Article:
The European Elections Monitor

Open panel Open panel
The European Elections Monitor
Ireland - General Elections

General elections in Ireland, 24th May 2007

General elections in Ireland, 24th May 2007

04/05/2007 - Analysis

On 29th April the Prime Minister (Taoiseach in Gaelic), Bertie Ahern (Fianna Fail, FF), asked the President of the Republic, Mary McAleese, to dissolve Parliament and to convene general elections for 24th May next. "Once again the time has come for the people to decide the future of Ireland. In the next few weeks I promise to give the Irish the campaign they deserve, a campaign of themes and policies and not of insult and aggression. These general elections involve the upkeep of the progress achieved over the last ten years and the consolidation of this," he declared.

In Ireland it is the Prime Minister's responsibility during his term in office to decide when he will invite the electorate to vote. However a term in office cannot exceed five years and the Taoiseach can ask the President of the Republic to dissolve both houses of Parliament at any time. The elections must take place 30 days following the dissolution of Parliament.
The date of the next general election has been the focus of a number of debates over the last few weeks. Some accuse Bertie Ahern of not having called the elections earlier; others believe that the Taoiseach had an interest in allowing the opposition to dominate the political arena and to display their differences of opinion. In addition to this the choice of a Thursday as election day was the source of polemic; a number of people, notably the Green Party (GP) leader, Trevor Sargent argued that this would prevent students (70,000 in the country), many of whom live far from their constituency, from fulfilling their civic duty.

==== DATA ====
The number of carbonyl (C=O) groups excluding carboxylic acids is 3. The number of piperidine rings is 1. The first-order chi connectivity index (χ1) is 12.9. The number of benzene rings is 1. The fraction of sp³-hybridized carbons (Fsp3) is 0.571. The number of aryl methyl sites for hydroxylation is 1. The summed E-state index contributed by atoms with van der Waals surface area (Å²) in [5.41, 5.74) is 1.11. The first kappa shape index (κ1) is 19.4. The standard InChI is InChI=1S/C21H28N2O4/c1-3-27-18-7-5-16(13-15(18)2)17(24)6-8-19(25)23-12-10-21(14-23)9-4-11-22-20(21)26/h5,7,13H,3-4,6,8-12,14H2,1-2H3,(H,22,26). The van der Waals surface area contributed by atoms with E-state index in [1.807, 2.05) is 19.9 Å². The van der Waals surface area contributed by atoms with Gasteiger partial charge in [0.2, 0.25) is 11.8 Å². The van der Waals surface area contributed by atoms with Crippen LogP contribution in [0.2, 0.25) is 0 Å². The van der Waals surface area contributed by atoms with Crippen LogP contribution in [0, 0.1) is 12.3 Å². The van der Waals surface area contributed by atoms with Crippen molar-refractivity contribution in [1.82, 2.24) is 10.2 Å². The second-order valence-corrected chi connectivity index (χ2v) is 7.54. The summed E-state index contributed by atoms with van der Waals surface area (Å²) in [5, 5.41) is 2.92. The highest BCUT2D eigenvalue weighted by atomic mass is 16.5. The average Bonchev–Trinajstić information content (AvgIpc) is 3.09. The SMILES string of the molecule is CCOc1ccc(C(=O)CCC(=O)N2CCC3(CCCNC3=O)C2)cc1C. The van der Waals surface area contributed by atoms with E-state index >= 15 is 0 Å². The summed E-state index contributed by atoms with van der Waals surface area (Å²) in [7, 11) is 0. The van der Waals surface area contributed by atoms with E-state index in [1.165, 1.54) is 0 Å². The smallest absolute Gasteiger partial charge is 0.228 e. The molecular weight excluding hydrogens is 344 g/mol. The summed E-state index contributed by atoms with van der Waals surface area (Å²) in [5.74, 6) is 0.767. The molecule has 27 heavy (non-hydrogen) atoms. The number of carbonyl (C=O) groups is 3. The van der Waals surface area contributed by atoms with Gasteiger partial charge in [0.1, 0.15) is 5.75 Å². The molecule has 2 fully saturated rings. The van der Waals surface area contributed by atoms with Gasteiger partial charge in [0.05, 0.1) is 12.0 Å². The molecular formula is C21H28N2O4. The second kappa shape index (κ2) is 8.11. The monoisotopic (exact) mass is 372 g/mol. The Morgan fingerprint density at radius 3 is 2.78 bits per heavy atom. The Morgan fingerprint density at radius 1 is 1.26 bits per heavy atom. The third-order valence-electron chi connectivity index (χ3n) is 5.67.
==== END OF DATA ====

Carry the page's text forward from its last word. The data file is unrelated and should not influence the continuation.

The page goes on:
The Irish Political System

The Oireachtas (Parliament) comprises two houses. The first one is the Dail Eireann (the Chamber of Representatives) which has 166 members elected for a five year period maximum within 43 constituencies. MPs are appointed by proportional voting according to a single transferable voting system. The voter appoints the person or people he wishes to vote for in order of preference from a list of candidates. He writes the figure 1 in front of the candidate who would be his first choice and then if he wants to 2, 3, 4 etc ... in front of the names of the other candidates on the list. The first counting operation involves the calculation of the electoral quotient, i.e. the minimum number of votes that a candidate must win in order to be elected. This quotient corresponds to the number of all of the votes cast divided by the number of seats available (three, four or five depending on the constituency) plus one. The surplus votes won are then divided up between the second choice candidates.